5 advantages of SDOH screening for Medicare plans

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Social determinants of health (SDOH) play a significant role in how your members seek, respond to and carry through with care. When members face challenges related to SDOH, they can impact everything from health care costs to utilization and health outcomes. As a result, Medicare plans are turning to SDOH screening to identify and mitigate SDOH, resulting in more engagement, improved health, and cost savings. 

To truly address SDOH in Medicare populations, you need to identify your population’s holistic needs. Only then can you develop the specific interventions to deliver support to your members.  In this post, we’ll discuss the challenges to implementing SDoH screening and the tools to overcome those challenges and the benefits of the plan.

The AMA STEPS Forward™ module Social Determinants of Health: Improve Health Outcomes Beyond the Clinic Walls looks at why addressing social determinants of health beyond clinic walls is crucial for achieving health equity. “If we’re really going to get to health improvement broadly in this country, it’s going to be when we marry what we do in the office with work our organizations might be able to do in the communities to improve the conditions under which people live, work and play that actually determine health,” said David Ansell, MD, MPH, senior vice president for community health equity and internal medicine physician at Rush University Medical Center in Chicago.

A doctor goes through a checklist with a patient.

Why is SDOH screening challenging?

SDOH describes the social environmental conditions in which a person is born, lives, learns, works, plays, worships, and ages. As such, they affect every part of a person’s life, including their physical and mental health. Gathering this type of data about members is difficult to do.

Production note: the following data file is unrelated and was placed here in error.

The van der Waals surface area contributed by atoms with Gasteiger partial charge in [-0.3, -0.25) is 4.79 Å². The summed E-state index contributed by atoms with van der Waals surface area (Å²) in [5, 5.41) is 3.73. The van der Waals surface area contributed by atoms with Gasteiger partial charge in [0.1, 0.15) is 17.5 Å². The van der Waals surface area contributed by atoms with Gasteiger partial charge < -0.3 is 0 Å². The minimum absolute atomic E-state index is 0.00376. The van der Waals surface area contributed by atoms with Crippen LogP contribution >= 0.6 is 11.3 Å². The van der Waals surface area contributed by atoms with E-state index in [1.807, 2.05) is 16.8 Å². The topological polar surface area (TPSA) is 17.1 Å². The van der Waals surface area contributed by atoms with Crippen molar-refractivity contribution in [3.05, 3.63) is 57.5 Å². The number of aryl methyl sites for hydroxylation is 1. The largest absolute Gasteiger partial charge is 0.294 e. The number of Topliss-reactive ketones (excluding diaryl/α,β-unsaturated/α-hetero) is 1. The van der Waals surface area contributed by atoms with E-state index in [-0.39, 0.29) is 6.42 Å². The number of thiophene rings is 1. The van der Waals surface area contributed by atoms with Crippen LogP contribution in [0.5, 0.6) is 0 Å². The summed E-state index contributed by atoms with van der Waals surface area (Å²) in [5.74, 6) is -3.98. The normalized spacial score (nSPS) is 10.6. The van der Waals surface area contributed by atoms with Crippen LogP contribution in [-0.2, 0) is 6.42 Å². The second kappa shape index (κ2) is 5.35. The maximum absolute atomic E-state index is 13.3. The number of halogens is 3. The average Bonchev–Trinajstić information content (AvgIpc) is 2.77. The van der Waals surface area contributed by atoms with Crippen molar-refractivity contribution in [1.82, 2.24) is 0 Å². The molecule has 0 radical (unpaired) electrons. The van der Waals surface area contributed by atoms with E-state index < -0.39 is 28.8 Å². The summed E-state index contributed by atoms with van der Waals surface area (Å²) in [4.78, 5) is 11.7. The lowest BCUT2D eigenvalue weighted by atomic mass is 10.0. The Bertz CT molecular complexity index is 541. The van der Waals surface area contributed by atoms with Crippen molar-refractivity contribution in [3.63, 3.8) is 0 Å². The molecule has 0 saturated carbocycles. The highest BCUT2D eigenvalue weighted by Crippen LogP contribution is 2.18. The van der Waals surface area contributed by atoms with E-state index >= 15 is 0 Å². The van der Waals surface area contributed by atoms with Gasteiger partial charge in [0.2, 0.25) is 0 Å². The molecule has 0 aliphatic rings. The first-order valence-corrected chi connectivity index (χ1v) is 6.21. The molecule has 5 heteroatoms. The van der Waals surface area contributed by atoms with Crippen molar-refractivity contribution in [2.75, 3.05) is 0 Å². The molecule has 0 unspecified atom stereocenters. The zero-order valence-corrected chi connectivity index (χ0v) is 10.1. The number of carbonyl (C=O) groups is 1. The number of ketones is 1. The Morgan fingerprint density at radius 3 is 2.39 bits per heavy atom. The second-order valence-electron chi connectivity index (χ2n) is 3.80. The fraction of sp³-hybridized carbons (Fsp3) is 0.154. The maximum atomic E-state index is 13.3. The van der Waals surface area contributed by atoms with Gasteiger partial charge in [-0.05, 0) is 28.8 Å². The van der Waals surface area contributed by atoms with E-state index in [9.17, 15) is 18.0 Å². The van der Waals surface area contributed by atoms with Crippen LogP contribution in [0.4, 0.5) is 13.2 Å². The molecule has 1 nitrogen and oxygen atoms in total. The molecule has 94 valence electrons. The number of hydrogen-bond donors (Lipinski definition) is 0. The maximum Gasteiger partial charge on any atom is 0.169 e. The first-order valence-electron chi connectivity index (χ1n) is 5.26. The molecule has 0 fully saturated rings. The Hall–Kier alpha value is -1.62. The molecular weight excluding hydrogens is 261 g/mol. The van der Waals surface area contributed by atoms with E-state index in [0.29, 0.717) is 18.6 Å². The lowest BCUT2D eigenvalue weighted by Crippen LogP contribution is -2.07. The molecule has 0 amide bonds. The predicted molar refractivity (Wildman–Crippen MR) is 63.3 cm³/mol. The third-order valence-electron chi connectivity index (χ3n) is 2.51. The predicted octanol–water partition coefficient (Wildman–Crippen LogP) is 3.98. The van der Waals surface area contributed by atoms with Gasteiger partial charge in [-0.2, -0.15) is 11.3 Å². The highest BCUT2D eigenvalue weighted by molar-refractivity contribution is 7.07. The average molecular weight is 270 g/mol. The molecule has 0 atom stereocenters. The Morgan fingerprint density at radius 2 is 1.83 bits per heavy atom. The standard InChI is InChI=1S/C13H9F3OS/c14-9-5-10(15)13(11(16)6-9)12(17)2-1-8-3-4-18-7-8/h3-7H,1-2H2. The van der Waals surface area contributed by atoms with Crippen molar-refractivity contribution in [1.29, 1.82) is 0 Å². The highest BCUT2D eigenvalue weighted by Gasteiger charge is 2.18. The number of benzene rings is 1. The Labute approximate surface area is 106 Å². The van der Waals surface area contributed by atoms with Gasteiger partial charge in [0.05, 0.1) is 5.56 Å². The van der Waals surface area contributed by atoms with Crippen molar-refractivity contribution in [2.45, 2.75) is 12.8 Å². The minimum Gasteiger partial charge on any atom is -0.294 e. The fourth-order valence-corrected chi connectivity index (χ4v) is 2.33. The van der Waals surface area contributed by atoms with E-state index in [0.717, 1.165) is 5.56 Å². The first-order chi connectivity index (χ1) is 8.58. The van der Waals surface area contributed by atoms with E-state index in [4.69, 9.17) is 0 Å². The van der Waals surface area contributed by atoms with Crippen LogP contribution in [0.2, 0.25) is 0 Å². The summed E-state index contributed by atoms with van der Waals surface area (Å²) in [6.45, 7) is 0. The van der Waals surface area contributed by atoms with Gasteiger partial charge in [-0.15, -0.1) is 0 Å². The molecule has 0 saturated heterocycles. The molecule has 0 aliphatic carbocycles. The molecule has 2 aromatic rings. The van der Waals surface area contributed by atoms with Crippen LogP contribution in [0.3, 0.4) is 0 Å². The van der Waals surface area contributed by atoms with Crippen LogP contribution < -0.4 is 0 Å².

Different areas of the health care system acquire SDOH information such as providers and MCOs. It's challenging to put it together in a cohesive and actionable way.. Some plans are incentivizing clinicians to report this information through claim coding by using Z codes. Many plans have incorporated SDoH screening into their overall health risk assessment process. Some plans are using technology to gather the data which flows into the member’s electronic record.

Another problem is how screenings ask questions. Depending on literacy levels, language proficiency, and comprehension concerns, they can be confusing to certain members. Even if the questions are simple, you can’t guarantee that member answers will reveal the primary SDOH components. 

These challenges aren’t insurmountable. With the right tools and strategies, Medicare plans can get a clearer, more holistic view of individual SDOH needs. 

Screening for SDOH: Tools and strategies

The means of screening members for SDOH can include high-tech and individual interaction options to collect answers:

Gather member SDOH data manually.

The health care system has long depended on one-on-one touchpoints to gather SDOH information. Care managers and social workers are on the front lines, interacting with members regularly. They can be successful at collecting information that acts as a screening mechanism.